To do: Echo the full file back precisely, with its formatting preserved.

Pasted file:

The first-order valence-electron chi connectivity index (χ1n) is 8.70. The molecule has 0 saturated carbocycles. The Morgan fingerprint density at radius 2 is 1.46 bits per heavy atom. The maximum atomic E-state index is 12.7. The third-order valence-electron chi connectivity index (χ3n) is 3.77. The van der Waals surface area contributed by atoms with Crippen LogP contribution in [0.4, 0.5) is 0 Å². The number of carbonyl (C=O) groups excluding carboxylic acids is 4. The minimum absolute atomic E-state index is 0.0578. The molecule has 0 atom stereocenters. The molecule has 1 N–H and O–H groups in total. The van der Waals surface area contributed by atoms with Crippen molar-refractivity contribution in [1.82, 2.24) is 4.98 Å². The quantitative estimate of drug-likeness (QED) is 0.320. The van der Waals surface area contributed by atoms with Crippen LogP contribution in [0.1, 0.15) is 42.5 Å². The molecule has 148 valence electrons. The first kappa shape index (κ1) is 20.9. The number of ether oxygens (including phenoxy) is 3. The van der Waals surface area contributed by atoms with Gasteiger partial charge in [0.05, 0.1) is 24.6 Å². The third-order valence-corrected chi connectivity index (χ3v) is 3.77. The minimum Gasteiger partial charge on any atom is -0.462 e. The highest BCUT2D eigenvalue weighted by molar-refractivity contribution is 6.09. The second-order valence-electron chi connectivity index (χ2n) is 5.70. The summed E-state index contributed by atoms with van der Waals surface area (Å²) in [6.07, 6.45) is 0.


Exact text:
The first-order valence-electron chi connectivity index (χ1n) is 8.70. The molecule has 0 saturated carbocycles. The Morgan fingerprint density at radius 2 is 1.46 bits per heavy atom. The maximum atomic E-state index is 12.7. The third-order valence-electron chi connectivity index (χ3n) is 3.77. The van der Waals surface area contributed by atoms with Crippen LogP contribution in [0.4, 0.5) is 0 Å². The number of carbonyl (C=O) groups excluding carboxylic acids is 4. The minimum absolute atomic E-state index is 0.0578. The molecule has 0 atom stereocenters. The molecule has 1 N–H and O–H groups in total. The van der Waals surface area contributed by atoms with Crippen molar-refractivity contribution in [1.82, 2.24) is 4.98 Å². The quantitative estimate of drug-likeness (QED) is 0.320. The van der Waals surface area contributed by atoms with Crippen LogP contribution in [0.1, 0.15) is 42.5 Å². The molecule has 148 valence electrons. The first kappa shape index (κ1) is 20.9. The number of ether oxygens (including phenoxy) is 3. The van der Waals surface area contributed by atoms with Gasteiger partial charge in [0.05, 0.1) is 24.6 Å². The third-order valence-corrected chi connectivity index (χ3v) is 3.77. The minimum Gasteiger partial charge on any atom is -0.462 e. The highest BCUT2D eigenvalue weighted by molar-refractivity contribution is 6.09. The second-order valence-electron chi connectivity index (χ2n) is 5.70. The summed E-state index contributed by atoms with van der Waals surface area (Å²) in [6.07, 6.45) is 0.